Driving a hybrid

What to expect behind the wheel

It’s natural to feel some apprehension towards buying an electrified vehicles (xEV). After all, with their unique powertrain, dual power sources, and larger amount of electronics, it’s easy for any motorist to feel daunted about making the switch.

As such, we’re here to tell you that there’s very little to worry about. In fact, there’s barely any adjustment needed as they’re designed to operate and run almost exactly like a conventional combustion vehicle. In this article, we’ll run you through how they work.

How does it work?

Hybrids use a combination of a gasoline engine and electric motor for power. In a normal car, an engine is needed to move it forward and power all of the car's accessories. In the hybrid's case, either motor or both simultaneously can be used to do the same. In addition, any excess power is stored in on-board batteries to be used by the electric motor later.

It may sound confusing but they're much simpler in operation. The car's intelligent power management computer constantly monitors the vehicle's speed and power consumption, determining on its own if it needs the gasoline engine, the electric motor, the batteries or both for a particular situation. There's even a display in the vehicle that tells the driver which power source is producing power and where it's going. The result is continuous and seamless transition between the two, leaving the driver with little to worry about but the road ahead.

Geared towards efficiency

Everything about the car is designed to be fuel efficient. Hybrids typically use continuously variable transmissions to make the most out of the least amount of power. Because the onboard batteries tend to weigh a vehicle down, some of these cars are built with a large proportion of lightweight steel and aluminum. Some even sport highly aerodynamic designs to further reduce wind drag. Others go as far as equipping light alloy wheels and low resistance tires. In the fuel efficiency game, every little drop saved counts.

How they feel

The hybrid feeling starts with a press of the Start button. There's no cranking and rumble, not even any vibration; just the sight of the digital dashboard turning on and screens coming to life. You may not hear any engine cranking, but rest assured that the vehicle is already on. It's just waiting for you to put the car in gear and step on the throttle. If you roll off slowly, it might just decide to run on battery power initially. In the energy usage display, you'll likely see arrows coming from the battery, moving towards the wheels.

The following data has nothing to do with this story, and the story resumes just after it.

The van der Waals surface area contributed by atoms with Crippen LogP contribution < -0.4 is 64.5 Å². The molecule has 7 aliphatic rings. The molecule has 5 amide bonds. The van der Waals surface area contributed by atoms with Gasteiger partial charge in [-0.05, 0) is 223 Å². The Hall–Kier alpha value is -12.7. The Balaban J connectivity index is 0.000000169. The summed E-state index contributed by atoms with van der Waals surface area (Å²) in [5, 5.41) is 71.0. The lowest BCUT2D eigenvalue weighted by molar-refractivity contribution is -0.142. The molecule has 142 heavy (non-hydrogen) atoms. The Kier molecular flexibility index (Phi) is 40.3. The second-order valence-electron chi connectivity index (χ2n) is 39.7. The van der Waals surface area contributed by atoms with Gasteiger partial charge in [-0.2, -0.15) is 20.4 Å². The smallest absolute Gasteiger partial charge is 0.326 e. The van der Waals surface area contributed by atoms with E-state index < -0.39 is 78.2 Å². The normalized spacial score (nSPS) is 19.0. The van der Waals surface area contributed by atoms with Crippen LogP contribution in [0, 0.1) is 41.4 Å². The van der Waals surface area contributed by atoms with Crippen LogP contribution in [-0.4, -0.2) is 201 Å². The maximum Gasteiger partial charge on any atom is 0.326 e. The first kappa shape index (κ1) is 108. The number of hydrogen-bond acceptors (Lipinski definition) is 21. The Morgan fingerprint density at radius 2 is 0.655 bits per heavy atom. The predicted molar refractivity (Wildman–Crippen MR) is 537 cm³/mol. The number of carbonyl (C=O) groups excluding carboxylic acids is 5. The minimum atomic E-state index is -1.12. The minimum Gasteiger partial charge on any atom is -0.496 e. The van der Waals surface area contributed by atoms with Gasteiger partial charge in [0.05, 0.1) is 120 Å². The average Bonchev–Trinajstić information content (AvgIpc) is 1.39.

With more pressure on the throttle, the vehicle may decide to start the combustion engine, you'll feel a slight shake. That's the engine coming on. At this point the screen displays an arrow from the engine towards the wheels. A few arrows may point to the battery too, indicating that the engine is also charging the battery with the excess power.

If you decide to bury your foot a little further, the teamwork begins. The familiar rev of an engine makes itself heard. Arrows from both the engine and battery are now pointed at the wheels. This means the engine is getting a boost from the electric motor, and the surge of torque should move the car forward faster than you expect.

Naturally, you'll want to step on the brakes. This triggers the car's regenerative braking system. Arrows will begin to move from the wheels towards the batteries. As you slow down, the engine quietly shuts off and the car coasts on the momentum it has built up, recharging the batteries that power the rest of the car's systems like air conditioning, entertainment, lights and even the wipers. All that power management was done just by varying the pressure on the gas pedal. No other driver input necessary.

Unique abilities

Naturally, having two engines has its advantages. Should you run out of battery, the vehicle will switch its engine on and rely on fossil fuel power until you can get to a gas station.

You also have the option to switch to pure electric mode, often called “EV” or “Battery” mode, allowing the car to use up the stored charge while keeping the engine off. This usually only works when there is at least 50% charge in the battery. When in that mode, these cars are extremely quiet. Some pedestrians might not even be aware you’re there, because they don't hear the usual engine noise, so exercise caution. Once the charge is used up, the gasoline engine will turn on, recharging the batteries as it goes.

The savings

On a typical drive, the vehicle will continue to do this juggling act, even without you noticing. By automatically alternating between gasoline and electric power, it reduces fuel wasted while slowing down and idling. The results can be pretty surprising; returning 10-16 km/L on a typically heavy traffic drive. With some concerted effort (intently watching the energy meter every other second), you can even go higher.

It may sound like pretty intimidating technology, but hybrids these days are designed to be as familiar and user-friendly as possible. Other than the lack of engine noise, it feels exactly like a regular car. It drives almost the same (just feels a bit heavier), occupies the same space on the road and saves even more fuel. Their 'ordinary-ness' may burst the bubble of those who were hoping to step into the Starship Enterprise, yet this familiarity is the whole point. It's to invite us into this first step toward a cleaner motoring future.